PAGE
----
Homo ludens – Playful man
Painter, sculptor, graphic designer, operator, designer, photographer, carpenter, scenic designer, psychiatrist, clown? which of them has created these works? Each of them. Harri Kivi calls his most recent works quite simply spacelace paintings.
What do I see first? Bits and pieces: a window, an iconostasis, a bubble roof, spyhole, binoculars, fire engine, camera, disco lights, an incubator. Glowing colours, a vortex of shiny surfaces, masterly handling of materials. The scene could easily be placed in a full-blooded, elegant continuum leading from abstract modernism to a pure ideal of beauty. Kivi likes to refer to exponents of concrete art - Mether-Borgström, Nordström, Vanni? whose main elements in their non-representative art are colour, lines and texture. However, there are more dimensions to Kivi's works.
With the fragmentation of contemporary art into countless ways of expression and form, Kivi's art links up with the stream of art originating in early 20th century Constructivism that spawned what we now term today as minimalism. Kinetic and Op art, serial art, installation and environmental art are closely related. However, these have sought to create not a programmable style, but a comprehensive conception of the world, based on a holistic view of art and an awareness of its social responsibility. The universal mission of art everywhere has always been to strive for the truth, to refine Man to its extreme limits and to understand the fascinating connection between good and evil while showing this all at the same time.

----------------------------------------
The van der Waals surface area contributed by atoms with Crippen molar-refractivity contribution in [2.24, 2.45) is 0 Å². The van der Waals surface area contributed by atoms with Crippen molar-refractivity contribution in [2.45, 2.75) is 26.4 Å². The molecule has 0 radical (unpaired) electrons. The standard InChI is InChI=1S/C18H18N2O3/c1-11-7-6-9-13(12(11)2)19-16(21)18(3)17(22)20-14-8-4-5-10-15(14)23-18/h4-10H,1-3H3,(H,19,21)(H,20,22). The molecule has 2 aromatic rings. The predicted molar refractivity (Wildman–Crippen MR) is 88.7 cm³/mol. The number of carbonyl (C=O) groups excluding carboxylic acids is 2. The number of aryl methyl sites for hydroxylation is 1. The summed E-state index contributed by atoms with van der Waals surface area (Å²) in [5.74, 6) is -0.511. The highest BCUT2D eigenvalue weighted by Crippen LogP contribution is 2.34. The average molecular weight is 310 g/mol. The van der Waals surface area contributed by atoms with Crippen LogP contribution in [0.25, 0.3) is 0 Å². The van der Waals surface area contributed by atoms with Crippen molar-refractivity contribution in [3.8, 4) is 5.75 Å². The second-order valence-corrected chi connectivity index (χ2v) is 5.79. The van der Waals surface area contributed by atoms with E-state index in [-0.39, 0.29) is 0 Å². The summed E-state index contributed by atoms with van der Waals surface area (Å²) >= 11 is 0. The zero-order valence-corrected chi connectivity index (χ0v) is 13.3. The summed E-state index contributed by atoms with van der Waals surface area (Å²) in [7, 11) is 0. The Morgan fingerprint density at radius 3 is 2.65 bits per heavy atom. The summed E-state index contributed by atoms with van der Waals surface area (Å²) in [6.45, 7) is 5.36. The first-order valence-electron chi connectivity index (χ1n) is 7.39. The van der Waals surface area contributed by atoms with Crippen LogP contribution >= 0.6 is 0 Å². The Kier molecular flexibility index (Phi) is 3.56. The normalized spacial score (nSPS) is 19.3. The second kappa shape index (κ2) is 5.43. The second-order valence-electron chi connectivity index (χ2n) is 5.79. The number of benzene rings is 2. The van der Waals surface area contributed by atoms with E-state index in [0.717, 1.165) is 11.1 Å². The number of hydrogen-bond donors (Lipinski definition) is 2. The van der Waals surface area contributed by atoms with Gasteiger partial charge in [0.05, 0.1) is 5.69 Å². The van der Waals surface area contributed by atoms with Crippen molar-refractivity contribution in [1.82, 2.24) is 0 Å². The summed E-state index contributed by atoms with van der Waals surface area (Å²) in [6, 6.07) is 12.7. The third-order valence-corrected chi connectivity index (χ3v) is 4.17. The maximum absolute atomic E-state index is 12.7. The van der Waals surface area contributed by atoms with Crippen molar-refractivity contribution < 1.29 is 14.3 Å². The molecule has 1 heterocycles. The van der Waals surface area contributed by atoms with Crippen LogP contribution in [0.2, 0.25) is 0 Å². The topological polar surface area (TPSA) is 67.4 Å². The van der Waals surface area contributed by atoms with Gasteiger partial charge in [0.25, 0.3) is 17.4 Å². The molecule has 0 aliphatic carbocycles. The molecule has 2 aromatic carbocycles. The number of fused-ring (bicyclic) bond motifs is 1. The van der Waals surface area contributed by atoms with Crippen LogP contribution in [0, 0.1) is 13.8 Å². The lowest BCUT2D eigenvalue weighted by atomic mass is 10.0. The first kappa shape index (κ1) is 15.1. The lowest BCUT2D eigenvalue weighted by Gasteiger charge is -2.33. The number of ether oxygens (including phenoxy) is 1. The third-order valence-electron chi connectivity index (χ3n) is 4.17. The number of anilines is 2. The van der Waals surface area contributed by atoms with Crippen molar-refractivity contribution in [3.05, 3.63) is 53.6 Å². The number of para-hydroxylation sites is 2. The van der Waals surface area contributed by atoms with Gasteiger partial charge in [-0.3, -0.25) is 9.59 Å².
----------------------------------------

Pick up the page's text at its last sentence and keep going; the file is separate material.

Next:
On closer look, the inside world of Harri Kivi?s works begins to show through many layers of material. A whole universe, a fourth dimension ? time and space ? of intact, aesthetic 3-D objects gradually opens up through the flickering shadows left by childhood and life lived. Eternity and inexplicability. Extremes clash together: surface and depth, hard and soft, yin and yang. A round saw and crochet hook in vigorous combat.
Harri Kivi is a maximum minimalist whose works are equations without any ultimate solutions. He is also a vitalist, from whose dark eye springs an unbridled joie de vivre and whose longing becomes hope, an attempt to take control at the same time of life and the entire universe, without historical, national or cultural boundaries. Kivi?s oeuvre is, in his own words, "the universe turned upside down".
Ernst Mether-Borgström, who considered himself a "näive optimist", once said: "Our first creation is a sandcastle, the sort a three-year-old child makes with a bucket. This gives us a feeling of satisfaction. An irregular heap of sand is given a pure, distinct form, it awaits a creative human hand. An artist continues this throughout his life, but takes it to extremes. He uses every material imaginable to capture light and shade and to express, like a barometer, the moving spirit of the age."
Marja-Liisa Rönkkö, PhD
(The writer is the first Director General of Finnish National Gallery)